Linda Goodman, a Virginia Appalachian Mountain native of Melungeon descent, learned the art of storytelling from her father, a former coal miner who was himself a master yarnspinner. She began writing her own stories while she was in elementary school and continues to be a prolific writer to this day. In November 1988, while she was living in Enfield, Connecticut, she rediscovered the “oral tradition” while attending the first annual Tellabration! ™. She has been entertaining audiences of all ages throughout the country with her original stories, traditional tales, and monologues ever since.
“I was born into a culture that is fading away. I feel an obligation to keep that culture alive in my stories,” she enthuses. “I also feel an obligation to people my stories with Southern Appalachian characters of intelligence and integrity. This country has a stereotype of a Southerner who is slow and unintelligent. My stories seek to dispel that stereotype.”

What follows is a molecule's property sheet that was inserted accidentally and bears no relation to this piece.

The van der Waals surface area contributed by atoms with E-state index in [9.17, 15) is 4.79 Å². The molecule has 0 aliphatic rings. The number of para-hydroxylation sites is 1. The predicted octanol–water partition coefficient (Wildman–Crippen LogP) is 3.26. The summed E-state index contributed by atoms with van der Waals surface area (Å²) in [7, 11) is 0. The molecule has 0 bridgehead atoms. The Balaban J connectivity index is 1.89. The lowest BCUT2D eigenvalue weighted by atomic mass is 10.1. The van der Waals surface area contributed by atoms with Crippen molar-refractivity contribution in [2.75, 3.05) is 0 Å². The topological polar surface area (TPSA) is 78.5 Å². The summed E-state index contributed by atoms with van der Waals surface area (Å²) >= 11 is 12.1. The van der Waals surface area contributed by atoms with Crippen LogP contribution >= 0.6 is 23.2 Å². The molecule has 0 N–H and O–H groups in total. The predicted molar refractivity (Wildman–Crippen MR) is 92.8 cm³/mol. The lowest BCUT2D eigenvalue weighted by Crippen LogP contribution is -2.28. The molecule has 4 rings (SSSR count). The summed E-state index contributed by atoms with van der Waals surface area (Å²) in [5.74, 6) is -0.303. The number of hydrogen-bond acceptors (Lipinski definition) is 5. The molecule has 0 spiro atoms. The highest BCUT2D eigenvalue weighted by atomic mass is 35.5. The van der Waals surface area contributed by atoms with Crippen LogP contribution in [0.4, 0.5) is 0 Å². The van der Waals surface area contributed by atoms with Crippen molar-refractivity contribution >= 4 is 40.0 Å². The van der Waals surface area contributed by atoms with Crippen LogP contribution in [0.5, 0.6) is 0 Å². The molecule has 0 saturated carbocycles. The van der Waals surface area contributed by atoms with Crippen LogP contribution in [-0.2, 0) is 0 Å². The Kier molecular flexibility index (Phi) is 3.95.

Her works are known for their “Southern Appalachian” flavor, and her CDs, Jessie and Other Stories and Bobby Pins, have received glowing reviews and have been aired on several NPR programs. Her one-woman show, Daughters of the Appalachians, was published in book form in 1999 and has since been performed as a play by casts from theaters in California, Connecticut, Georgia, Massachusetts, and Virginia.
Learn more at www.lindagoodmanstoryteller.com